WASHINGTON – Defense contractors, airlines and a food company are among those singled out for different treatment under a massive pension overhaul bill that Congress could send to the White House as early as this week.
The legislation, passed by the House and the Senate, has the lofty goal of reinforcing the employer-based pension system that is the retirement lifeblood of some 44 million Americans.
But, as with any 900-page piece of legislation crafted over months of negotiations, there are provisions targeted to help specific companies or industries. Often the obtuse legislative language does not name the targeted benefactor, but to the writers the intent is clear.
Here are a few:
— Defense contractors that do the bulk of their business with the government and generate more than $5 billion a year in sales to the Pentagon are given a three-year grace period before new pension funding rules kick in.
During that period the Cost Accounting Standards Board, an independent, legislatively established panel that determines accounting practices for government contracts, would set new rules for recovering pension costs from those contracts.
The rationale is that defense contractors have costs that are programmed in over a long period of time and don't have the flexibility, like other industries, to cover a sudden spike in pension costs if their plans are underfunded. Among the companies likely to be affected are BAE Systems, General Dynamics Corp., Lockheed Martin, Northrop Grumman Corp., and Raytheon.
— Airlines in bankruptcy proceedings that have frozen their pension plans, meaning participants get no new benefits, get an extra 10 years to meet their funding obligations, above the seven years given to other pension managers. That applies specifically to Northwest Airlines Corp. and Delta Air Lines, although other airlines could get the same break if they freeze their plans.
—The two airlines with active defined-benefit plans, American Airlines and Continental Airlines Inc., are also eligible for a less generous break if they choose not to freeze their plans: they will get 10 years after the new funding rules go into effect in 2008 to meet their obligations.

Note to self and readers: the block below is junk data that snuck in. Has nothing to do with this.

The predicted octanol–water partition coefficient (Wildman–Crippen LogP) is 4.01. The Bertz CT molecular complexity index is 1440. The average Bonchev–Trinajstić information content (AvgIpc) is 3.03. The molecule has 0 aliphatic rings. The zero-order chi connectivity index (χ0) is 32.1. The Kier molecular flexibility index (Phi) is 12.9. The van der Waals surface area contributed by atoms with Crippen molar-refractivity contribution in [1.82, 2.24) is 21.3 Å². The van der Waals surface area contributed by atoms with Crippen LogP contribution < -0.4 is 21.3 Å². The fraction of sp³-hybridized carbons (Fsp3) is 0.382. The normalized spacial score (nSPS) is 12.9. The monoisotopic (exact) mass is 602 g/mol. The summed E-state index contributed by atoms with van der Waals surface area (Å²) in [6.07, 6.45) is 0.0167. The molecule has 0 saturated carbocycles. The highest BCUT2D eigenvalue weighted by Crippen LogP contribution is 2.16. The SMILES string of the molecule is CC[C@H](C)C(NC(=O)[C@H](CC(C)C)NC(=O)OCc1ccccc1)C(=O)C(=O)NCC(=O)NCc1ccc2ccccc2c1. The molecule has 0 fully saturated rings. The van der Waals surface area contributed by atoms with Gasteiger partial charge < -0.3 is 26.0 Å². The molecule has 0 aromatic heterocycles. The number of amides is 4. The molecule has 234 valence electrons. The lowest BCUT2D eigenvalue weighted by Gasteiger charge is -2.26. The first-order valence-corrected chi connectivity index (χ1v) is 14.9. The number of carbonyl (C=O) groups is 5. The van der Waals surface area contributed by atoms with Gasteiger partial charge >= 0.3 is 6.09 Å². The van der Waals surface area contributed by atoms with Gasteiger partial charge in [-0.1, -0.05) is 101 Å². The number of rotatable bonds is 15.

— Gate Gourmet, a major airline caterer with a defined-benefit plan, is also eligible for the airline exemptions.
— Greyhound Lines Inc., froze its plan in 1983, and the vast majority of its remaining participants are former drivers who are now retired and elderly. Consequently, the bus line succeeded in getting language allowing it to use mortality tables that its actuaries deem more appropriate to determine pension obligations, at considerable savings to the company.
— Smithfield Foods, which says it is the world's largest pork processer and hog producer, won a reprieve in restoring fiscal integrity to the failing pension plans of recently acquired companies. The argument was that Smithfield, in opting not to dump those plans on the government, should not be penalized by having to immediately meet the bill's requirements of increased contributions for underfunded plans.
— The bill contains several unrelated tax and tariff provisions, including a suspension of duties on liquid crystal device (LCD) panel assemblies for televisions and for certain fabrics made from worsted wool. The Congressional Budget Office estimated that extending the authority of the Agriculture and Commerce departments to provide grants to wool producers would increase federal spending by $14 million over the 2008-1010 period.
——The legislation gives the go-ahead to the $50 million Going-To-The-Sun road in Montana. The office of Sen. Max Baucus, D-Mont., said the project was approved in the 2005 highway spending bill, but that release of the money had been held up by a technicality.
—One proposal that didn't make it into the final bill would have given companies emerging from bankruptcy, specifically the auto parts giant Delphi Corp., seven years to make up funding deficiencies accumulated during bankruptcy. The current law requires the delinquent payments to be made up immediately.
Nineteen House members, mostly from Midwestern states where Delphi is located, wrote bill negotiators that Delphi faces a $2.7 billion funding shortfall due upon merging from bankruptcy, and that if Delphi's creditors don't approve that payment the company could be forced to default its pension plan.